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Nutr Hosp. 2018 Sep 7;35(Spec No6):16-19. doi: 10.20960/nh.2281.

[Nutrition strategies that improve cognitive function].

[Article in Spanish; Abstract available in Spanish from the publisher]

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in English, Spanish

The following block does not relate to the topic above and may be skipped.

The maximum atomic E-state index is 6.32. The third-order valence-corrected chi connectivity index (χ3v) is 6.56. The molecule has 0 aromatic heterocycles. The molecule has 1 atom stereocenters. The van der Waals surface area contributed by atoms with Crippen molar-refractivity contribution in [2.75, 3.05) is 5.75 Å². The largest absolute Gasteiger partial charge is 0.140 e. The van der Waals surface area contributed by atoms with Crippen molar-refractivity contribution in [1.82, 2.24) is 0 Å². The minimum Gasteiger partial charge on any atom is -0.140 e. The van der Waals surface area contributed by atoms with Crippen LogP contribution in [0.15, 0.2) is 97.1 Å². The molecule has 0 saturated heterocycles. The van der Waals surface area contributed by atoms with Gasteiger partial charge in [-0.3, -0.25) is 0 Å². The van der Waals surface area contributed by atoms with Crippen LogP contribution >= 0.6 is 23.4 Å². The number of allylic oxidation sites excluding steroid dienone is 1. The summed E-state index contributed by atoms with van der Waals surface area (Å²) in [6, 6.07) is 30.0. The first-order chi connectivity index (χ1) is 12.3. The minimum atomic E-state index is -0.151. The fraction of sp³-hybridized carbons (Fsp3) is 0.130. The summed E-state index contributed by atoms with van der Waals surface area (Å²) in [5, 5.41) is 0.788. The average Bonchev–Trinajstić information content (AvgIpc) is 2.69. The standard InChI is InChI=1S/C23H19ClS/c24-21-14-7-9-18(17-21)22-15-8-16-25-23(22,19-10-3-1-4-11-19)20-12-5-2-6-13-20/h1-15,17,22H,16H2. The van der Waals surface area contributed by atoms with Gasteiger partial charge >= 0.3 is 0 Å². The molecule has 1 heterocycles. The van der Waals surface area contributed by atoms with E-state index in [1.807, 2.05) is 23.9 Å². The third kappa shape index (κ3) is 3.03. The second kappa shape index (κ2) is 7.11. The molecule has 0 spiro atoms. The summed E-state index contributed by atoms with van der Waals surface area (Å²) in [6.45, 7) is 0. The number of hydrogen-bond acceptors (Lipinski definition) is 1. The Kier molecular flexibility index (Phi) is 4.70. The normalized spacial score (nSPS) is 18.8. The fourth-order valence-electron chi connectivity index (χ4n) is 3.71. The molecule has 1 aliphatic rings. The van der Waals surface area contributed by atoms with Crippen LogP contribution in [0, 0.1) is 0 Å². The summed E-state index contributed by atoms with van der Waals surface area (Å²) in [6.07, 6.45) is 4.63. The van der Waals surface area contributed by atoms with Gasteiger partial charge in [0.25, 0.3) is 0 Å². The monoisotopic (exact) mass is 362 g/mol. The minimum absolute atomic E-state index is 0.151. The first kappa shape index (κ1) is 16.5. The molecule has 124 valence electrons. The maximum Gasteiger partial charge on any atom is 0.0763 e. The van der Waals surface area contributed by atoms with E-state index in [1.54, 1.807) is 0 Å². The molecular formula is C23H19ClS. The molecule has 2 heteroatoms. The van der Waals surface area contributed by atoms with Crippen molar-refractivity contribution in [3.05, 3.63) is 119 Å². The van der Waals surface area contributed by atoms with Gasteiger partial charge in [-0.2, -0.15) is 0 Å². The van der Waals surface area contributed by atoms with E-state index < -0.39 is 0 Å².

Cognitive capacity can be influenced by components of the diet. Low glycemic index foods seem to improve attention, memory and functional capacity, while those rich in simple sugars are associated with difficulty in concentration and attention. The brain needs a continuous supply of amino acids for the synthesis of neurotransmitters, especially serotonin and catecholamines. Low levels of serotonin have been linked to decreased learning, reasoning and memory. The quality and type of dietary fat can also affect intellectual and mental capacity. High saturated fat intake has been related to cognitive deterioration while the consumption of polyunsaturated fatty acids (docosahexaenoic acid) has beneficial effects in their prevention. It is advisable to consume diets with an adequate ratio (5:1) of omega-6: 3 fatty acids (Mediterranean diet) given that they are associated with better memory capacity and lower risk of cognitive deterioration. Vitamins B1, B6, B12, B9 (folic acid) and D, choline, iron and iodine exert neuroprotective effects and improve intellectual performance. In parallel, antioxidants (vitamins C, E, A, zinc, selenium, lutein and zeaxanthin) have a very important role in the defense against oxidative stress associated with mental deterioration and in the improvement of cognition. Currently, there is a high consumption of diets rich in saturated fats and refined sugars and low intake of fruits, vegetables and water that can negatively affect cognitive ability. Adequate nutrition is necessary to optimize brain function and prevent cognitive decline.

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